– Nearly 13,000 people – enough to fill Atlanta’s State Farm Arena to over half its capacity, are the number of individuals that the American Red Cross of Georgia has aided across the state this year following a variety of disasters.
As the holiday season and year-end giving come to a close, the Red Cross is reminding Georgians that it’s not too late to “Give Something that Means Something” with a donation that will bring comfort and hope to neighbors in need whenever the next disaster strikes.
“Over the past year, people across the state have faced relentless disaster, a record-breaking hurricane season, and an extensive home fire season, while facing COVID-19,” said the Regional Disaster Officer for the American Red Cross of Georgia, Danella Hughes.
“We are incredibly thankful for our volunteer workforce that is always there to provide help and hope to people during critical times. Even through the current pandemic, they’ve helped thousands of people persevere through the challenges of disaster with grace, compassion, and a strong commitment to serve those who need us most,” she added.
RESIDENTIAL FIRES TOP THE LIST
The majority of disasters the Red Cross of Georgia responded to in 2020 were fires, like the recent one in Lithonia, where an apartment blaze near the corner of Fairington Village Drive off Fairington Parkway damaged 17 units and forced some of its residents to escape from second-story windows to flee the burning building. The fire left nearly a dozen families (43 people) directly affected, and Red Cross assistance is helping them get back on their feet.
This year, Georgia Red Cross volunteers aided over 10,000 people impacted by 2,160 residential fires (home and apartment), meeting emergency needs like temporary lodging, food, clothing, personal items, and health and emotional support to help families through the challenges of disaster.
OTHER DISASTERS IMPACT GEORGIANS, TOO
Not only have all Georgians statewide been struggling with the pandemic for most of the year, some were also left trying to piece their lives together after severe storms and tornadoes ripped through portions of the state, displacing over 200 families. A callous 2020 hurricane season and the post-landfall paths from Hurricanes Sally, Delta, and Zeta also caused flooding, downed trees, power outages, and damage to homes across the region, impacting hundreds who also relied on the Red Cross for assistance.
In Georgia and across the U.S., the American Red Cross offered a safe place to sleep to those afflicted by disaster more than 1.3 million times this year. The number of emergency lodging is up more than four times the annual average from 2011 to 2019.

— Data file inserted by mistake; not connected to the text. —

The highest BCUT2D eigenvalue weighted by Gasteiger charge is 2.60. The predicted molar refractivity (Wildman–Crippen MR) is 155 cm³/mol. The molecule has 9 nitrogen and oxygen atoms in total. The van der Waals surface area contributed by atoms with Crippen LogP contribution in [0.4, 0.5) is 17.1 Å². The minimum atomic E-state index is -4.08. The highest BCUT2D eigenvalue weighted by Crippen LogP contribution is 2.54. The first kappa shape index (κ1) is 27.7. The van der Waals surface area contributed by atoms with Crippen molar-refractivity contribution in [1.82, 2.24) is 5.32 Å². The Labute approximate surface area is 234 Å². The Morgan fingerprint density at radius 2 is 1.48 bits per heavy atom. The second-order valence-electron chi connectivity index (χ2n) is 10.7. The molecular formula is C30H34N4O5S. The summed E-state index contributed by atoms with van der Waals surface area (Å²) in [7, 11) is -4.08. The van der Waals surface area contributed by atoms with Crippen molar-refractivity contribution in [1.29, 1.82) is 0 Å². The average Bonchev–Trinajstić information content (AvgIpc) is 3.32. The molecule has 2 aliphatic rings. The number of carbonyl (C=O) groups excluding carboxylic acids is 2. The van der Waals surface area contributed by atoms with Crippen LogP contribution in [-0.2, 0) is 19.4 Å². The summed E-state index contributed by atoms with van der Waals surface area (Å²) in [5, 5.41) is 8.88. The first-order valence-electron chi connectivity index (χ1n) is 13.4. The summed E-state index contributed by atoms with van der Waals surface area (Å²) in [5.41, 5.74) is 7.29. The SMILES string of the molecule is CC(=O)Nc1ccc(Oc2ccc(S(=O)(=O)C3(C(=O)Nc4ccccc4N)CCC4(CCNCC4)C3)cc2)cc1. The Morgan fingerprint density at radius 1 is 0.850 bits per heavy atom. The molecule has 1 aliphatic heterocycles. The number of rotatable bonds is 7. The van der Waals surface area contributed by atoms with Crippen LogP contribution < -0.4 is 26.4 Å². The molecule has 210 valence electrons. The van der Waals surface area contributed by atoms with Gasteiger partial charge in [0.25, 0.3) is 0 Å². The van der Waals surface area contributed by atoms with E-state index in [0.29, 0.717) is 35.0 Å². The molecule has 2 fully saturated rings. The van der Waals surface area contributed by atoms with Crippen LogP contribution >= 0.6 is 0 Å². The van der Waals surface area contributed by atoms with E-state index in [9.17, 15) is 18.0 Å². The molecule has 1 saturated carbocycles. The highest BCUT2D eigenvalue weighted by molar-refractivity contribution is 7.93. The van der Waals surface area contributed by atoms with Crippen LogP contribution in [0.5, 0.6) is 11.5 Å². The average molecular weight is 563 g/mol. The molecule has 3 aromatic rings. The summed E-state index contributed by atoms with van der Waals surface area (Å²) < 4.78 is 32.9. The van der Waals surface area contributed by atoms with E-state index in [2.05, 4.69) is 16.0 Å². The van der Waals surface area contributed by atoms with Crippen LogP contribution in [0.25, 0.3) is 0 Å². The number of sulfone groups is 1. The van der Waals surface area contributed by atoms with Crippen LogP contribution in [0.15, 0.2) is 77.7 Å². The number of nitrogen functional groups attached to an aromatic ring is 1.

VOLUNTEERS DELIVER URGENT AID
Volunteers represent more than 90% of Red Cross personnel and they quickly adapted to continue delivering help safely during COVID-19. As the pandemic escalated, most of the 70,000 people who joined our volunteer ranks across the U.S. mobilized to fill mission-critical positions such as disaster shelter and health workers, and blood donor ambassadors and transportation specialists.
In Georgia, new volunteers stepped up in droves, doubling from the previous year. The Red Cross relied heavily on them to help deliver its mission here at home and support larger relief efforts across the country in areas devasted by the California and Oregon Wildfires, and across the South, battered by an unforgiving hurricane season. This year the Georgia Red Cross deployed over 250 volunteers across the U.S. on nearly 600 critical missions to aid families impacted by these natural disasters.
BLOOD DONATIONS REMAIN ESSENTIAL
Blood donation is an essential service. The Red Cross supplies the United States with 40% of its blood inventory. In 2020, the Red Cross saw blood drive cancellations triple nationwide compared to 2019 – mostly due to COVID-19. Since March, over 50,000 blood drives were canceled as the pandemic forced schools, businesses, and community organizations to close, impacting over 1 million blood donation appointments.
The pandemic caused the Red Cross to adapt its blood collection process. The organization follows the latest public health guidelines and has put additional precautions in place to ensure the safety of its donors and staff alike. Changes include collecting plasma from COVID-19 survivors to potentially help those battling the virus to recover. Since April, more than 35,000 COVID-19 survivors have rolled up a sleeve to donate plasma – many of whom are first-time blood donors. Their donations have enabled the Red Cross to ship about 91,000 units to hospitals across the country treating COVD-19 patients.
SUPPORTING MILITARY AND VETERAN FAMILIES
Red Cross services to military members and their families range from providing emotional support through counseling and workshops, housing and financial support through resources available to military families, and emergency communication to servicemembers through the Hero Care Network.
For deployed or separated military families, support during the pandemic has been critical – as evidence by an increase in calls this year to the Red Cross Hero Care Network, which facilitates emergency communications with loved ones during a family crisis. Georgia ‘s Red Cross also saw a spike of 20 percent on calls for emergency assistance as families grappled with the impacts of the pandemic like job loss, death, and illness. In 2020, the Georgia Red Cross received almost 11,000 emergency requests from military families. The region handles some of the largest caseload across the nation.
HOW YOU CAN HELP:
The Georgia Red Cross urges people to help those in need by donating at redcross.org/gift. A gift of any size makes a difference. If you’re healthy and feeling well, we also urge you to donate blood this holiday season. Your blood donation can make a difference for a patient in need. Visit RedCrossBlood.org to schedule an appointment today.